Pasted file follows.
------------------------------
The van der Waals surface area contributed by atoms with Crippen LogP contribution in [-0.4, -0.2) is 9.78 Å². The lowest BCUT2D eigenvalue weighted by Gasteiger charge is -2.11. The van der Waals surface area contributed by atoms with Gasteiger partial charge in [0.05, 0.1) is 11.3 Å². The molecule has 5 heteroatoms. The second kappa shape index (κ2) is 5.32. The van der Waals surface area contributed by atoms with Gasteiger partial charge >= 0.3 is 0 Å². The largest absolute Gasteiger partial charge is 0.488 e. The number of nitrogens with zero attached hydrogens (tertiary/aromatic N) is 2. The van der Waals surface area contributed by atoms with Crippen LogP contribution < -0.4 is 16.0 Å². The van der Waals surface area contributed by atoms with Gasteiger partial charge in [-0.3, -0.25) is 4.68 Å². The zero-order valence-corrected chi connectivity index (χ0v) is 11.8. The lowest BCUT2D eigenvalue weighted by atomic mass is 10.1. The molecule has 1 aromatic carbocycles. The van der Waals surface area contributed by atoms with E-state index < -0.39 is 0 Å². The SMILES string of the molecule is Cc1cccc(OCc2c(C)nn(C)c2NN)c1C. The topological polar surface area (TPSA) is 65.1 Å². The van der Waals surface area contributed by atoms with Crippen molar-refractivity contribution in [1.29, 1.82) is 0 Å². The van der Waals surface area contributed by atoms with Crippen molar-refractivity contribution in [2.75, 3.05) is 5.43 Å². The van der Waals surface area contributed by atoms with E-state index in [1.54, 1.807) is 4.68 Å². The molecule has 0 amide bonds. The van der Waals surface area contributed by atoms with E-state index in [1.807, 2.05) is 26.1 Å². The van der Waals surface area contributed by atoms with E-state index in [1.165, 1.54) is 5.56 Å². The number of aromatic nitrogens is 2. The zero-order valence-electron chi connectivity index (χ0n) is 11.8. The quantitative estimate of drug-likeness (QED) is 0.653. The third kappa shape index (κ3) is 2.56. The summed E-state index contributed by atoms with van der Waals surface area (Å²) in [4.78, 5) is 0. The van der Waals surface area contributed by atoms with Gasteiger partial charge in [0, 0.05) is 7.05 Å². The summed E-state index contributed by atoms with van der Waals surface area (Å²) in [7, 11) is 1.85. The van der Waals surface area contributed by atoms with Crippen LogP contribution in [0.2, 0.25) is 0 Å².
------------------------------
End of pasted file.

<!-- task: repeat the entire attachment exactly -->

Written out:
The van der Waals surface area contributed by atoms with Crippen LogP contribution in [-0.4, -0.2) is 9.78 Å². The lowest BCUT2D eigenvalue weighted by Gasteiger charge is -2.11. The van der Waals surface area contributed by atoms with Gasteiger partial charge in [0.05, 0.1) is 11.3 Å². The molecule has 5 heteroatoms. The second kappa shape index (κ2) is 5.32. The van der Waals surface area contributed by atoms with Gasteiger partial charge >= 0.3 is 0 Å². The largest absolute Gasteiger partial charge is 0.488 e. The number of nitrogens with zero attached hydrogens (tertiary/aromatic N) is 2. The van der Waals surface area contributed by atoms with Crippen LogP contribution < -0.4 is 16.0 Å². The van der Waals surface area contributed by atoms with Gasteiger partial charge in [-0.3, -0.25) is 4.68 Å². The zero-order valence-corrected chi connectivity index (χ0v) is 11.8. The lowest BCUT2D eigenvalue weighted by atomic mass is 10.1. The molecule has 1 aromatic carbocycles. The van der Waals surface area contributed by atoms with E-state index < -0.39 is 0 Å². The SMILES string of the molecule is Cc1cccc(OCc2c(C)nn(C)c2NN)c1C. The topological polar surface area (TPSA) is 65.1 Å². The van der Waals surface area contributed by atoms with Crippen molar-refractivity contribution in [1.29, 1.82) is 0 Å². The van der Waals surface area contributed by atoms with Crippen molar-refractivity contribution in [2.75, 3.05) is 5.43 Å². The van der Waals surface area contributed by atoms with E-state index in [1.54, 1.807) is 4.68 Å². The molecule has 0 amide bonds. The van der Waals surface area contributed by atoms with E-state index in [1.807, 2.05) is 26.1 Å². The van der Waals surface area contributed by atoms with E-state index in [1.165, 1.54) is 5.56 Å². The number of aromatic nitrogens is 2. The zero-order valence-electron chi connectivity index (χ0n) is 11.8. The quantitative estimate of drug-likeness (QED) is 0.653. The third kappa shape index (κ3) is 2.56. The summed E-state index contributed by atoms with van der Waals surface area (Å²) in [4.78, 5) is 0. The van der Waals surface area contributed by atoms with Gasteiger partial charge in [0, 0.05) is 7.05 Å². The summed E-state index contributed by atoms with van der Waals surface area (Å²) in [7, 11) is 1.85. The van der Waals surface area contributed by atoms with Crippen LogP contribution in [0.2, 0.25) is 0 Å².